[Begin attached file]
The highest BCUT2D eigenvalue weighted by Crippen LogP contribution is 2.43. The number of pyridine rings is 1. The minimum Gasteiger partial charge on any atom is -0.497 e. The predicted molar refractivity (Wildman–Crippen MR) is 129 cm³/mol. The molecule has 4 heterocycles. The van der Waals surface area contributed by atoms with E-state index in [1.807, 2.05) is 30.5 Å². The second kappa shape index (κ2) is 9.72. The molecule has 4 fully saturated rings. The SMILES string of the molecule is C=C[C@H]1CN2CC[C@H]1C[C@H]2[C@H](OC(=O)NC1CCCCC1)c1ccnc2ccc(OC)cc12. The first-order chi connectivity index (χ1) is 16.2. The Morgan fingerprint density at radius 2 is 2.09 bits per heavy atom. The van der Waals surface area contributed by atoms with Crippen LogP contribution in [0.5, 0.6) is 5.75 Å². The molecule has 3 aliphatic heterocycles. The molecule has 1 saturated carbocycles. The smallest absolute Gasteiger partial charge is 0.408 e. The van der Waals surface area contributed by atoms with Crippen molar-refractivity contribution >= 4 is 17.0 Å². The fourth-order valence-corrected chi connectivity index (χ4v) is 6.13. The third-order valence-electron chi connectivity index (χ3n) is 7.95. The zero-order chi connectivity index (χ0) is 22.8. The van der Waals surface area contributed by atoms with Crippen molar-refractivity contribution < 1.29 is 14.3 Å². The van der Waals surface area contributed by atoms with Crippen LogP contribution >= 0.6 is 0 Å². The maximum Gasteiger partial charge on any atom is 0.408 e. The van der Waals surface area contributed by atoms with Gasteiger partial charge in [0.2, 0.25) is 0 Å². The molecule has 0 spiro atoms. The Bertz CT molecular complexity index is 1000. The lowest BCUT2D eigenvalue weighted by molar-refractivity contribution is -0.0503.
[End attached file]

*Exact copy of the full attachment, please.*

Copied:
The highest BCUT2D eigenvalue weighted by Crippen LogP contribution is 2.43. The number of pyridine rings is 1. The minimum Gasteiger partial charge on any atom is -0.497 e. The predicted molar refractivity (Wildman–Crippen MR) is 129 cm³/mol. The molecule has 4 heterocycles. The van der Waals surface area contributed by atoms with E-state index in [1.807, 2.05) is 30.5 Å². The second kappa shape index (κ2) is 9.72. The molecule has 4 fully saturated rings. The SMILES string of the molecule is C=C[C@H]1CN2CC[C@H]1C[C@H]2[C@H](OC(=O)NC1CCCCC1)c1ccnc2ccc(OC)cc12. The first-order chi connectivity index (χ1) is 16.2. The Morgan fingerprint density at radius 2 is 2.09 bits per heavy atom. The van der Waals surface area contributed by atoms with Crippen LogP contribution in [0.5, 0.6) is 5.75 Å². The molecule has 3 aliphatic heterocycles. The molecule has 1 saturated carbocycles. The smallest absolute Gasteiger partial charge is 0.408 e. The van der Waals surface area contributed by atoms with Crippen molar-refractivity contribution >= 4 is 17.0 Å². The fourth-order valence-corrected chi connectivity index (χ4v) is 6.13. The third-order valence-electron chi connectivity index (χ3n) is 7.95. The zero-order chi connectivity index (χ0) is 22.8. The van der Waals surface area contributed by atoms with Crippen molar-refractivity contribution < 1.29 is 14.3 Å². The van der Waals surface area contributed by atoms with Crippen LogP contribution >= 0.6 is 0 Å². The maximum Gasteiger partial charge on any atom is 0.408 e. The van der Waals surface area contributed by atoms with Gasteiger partial charge in [0.2, 0.25) is 0 Å². The molecule has 0 spiro atoms. The Bertz CT molecular complexity index is 1000. The lowest BCUT2D eigenvalue weighted by molar-refractivity contribution is -0.0503.